Brussels – The European Commission has signed a contract with US pharmaceutical giant Gilead, securing 30,000 doses of the Covid-19 drug remdesivir for EU member states and Britain.
First drug to receive EU approval
Remdesivir is the first drug that received EU approval to treat severe cases of Covid-19, the disease caused by the coronavirus.
The 63-million-euro (74-million-dollar) contract will be paid for with an emergency instrument from the European Union’s shared budget, the EU’s executive body said.
Stella Kyriakides, EU Commissioner for health, called this move “another important step forward in our fight to overcome this disease” and said the contract between the commission and company had been signed on Monday.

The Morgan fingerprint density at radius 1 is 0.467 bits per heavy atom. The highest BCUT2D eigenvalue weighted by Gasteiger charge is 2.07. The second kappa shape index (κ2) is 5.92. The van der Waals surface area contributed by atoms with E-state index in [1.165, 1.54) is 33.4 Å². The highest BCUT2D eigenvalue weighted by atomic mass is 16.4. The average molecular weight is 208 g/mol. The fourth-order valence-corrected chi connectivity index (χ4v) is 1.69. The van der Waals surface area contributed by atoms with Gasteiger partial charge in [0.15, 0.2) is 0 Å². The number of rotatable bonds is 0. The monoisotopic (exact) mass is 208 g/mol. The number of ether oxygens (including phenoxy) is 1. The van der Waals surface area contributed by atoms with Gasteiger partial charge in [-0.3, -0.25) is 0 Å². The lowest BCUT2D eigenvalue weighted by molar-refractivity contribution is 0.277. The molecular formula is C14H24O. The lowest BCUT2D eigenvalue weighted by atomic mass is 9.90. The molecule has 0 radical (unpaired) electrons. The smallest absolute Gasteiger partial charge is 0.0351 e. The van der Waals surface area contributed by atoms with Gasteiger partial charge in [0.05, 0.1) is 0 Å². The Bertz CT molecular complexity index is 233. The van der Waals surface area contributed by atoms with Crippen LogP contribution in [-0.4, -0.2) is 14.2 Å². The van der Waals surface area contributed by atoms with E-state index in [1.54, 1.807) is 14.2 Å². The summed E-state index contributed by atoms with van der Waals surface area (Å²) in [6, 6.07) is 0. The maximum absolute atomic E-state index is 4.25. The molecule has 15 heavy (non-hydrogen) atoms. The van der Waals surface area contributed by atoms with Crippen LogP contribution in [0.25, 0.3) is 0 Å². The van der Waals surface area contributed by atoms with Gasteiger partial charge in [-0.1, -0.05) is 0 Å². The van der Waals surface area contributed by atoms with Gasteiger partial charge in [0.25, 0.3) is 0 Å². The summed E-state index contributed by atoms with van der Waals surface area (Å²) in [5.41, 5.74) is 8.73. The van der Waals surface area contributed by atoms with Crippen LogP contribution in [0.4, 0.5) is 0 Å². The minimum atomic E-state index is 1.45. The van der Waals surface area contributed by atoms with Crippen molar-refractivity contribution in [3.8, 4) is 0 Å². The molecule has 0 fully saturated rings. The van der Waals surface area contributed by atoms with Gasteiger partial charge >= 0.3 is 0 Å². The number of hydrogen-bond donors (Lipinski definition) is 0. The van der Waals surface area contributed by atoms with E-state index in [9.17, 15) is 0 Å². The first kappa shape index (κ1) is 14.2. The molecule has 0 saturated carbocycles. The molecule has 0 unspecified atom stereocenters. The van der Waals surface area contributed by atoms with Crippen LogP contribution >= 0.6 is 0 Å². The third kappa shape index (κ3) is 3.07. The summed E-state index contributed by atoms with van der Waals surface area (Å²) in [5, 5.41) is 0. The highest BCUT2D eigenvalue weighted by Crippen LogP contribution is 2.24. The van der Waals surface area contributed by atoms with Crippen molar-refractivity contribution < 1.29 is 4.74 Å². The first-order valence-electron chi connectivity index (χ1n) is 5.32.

As of August, batches of Veklury – the brand name for remdesivir – will be made available in the EU and Britain, the commission said.
The EU’s final approval of the medicine came in early July, shortly after the US government had announced an agreement with Gilead, according to which it bought up almost all of the drug supplies for the upcoming months.
Plans to buy more supplies
The doses would be used for treating about 30,000 patients, the commission said, and distributed in the bloc based on an allocation key. The commission is also preparing to buy further supplies to cover needs from October onwards, a press release said.
The effectiveness of the treatment remains uncertain, with studies showing varying results.
A graphic shows the spread of the coronavirus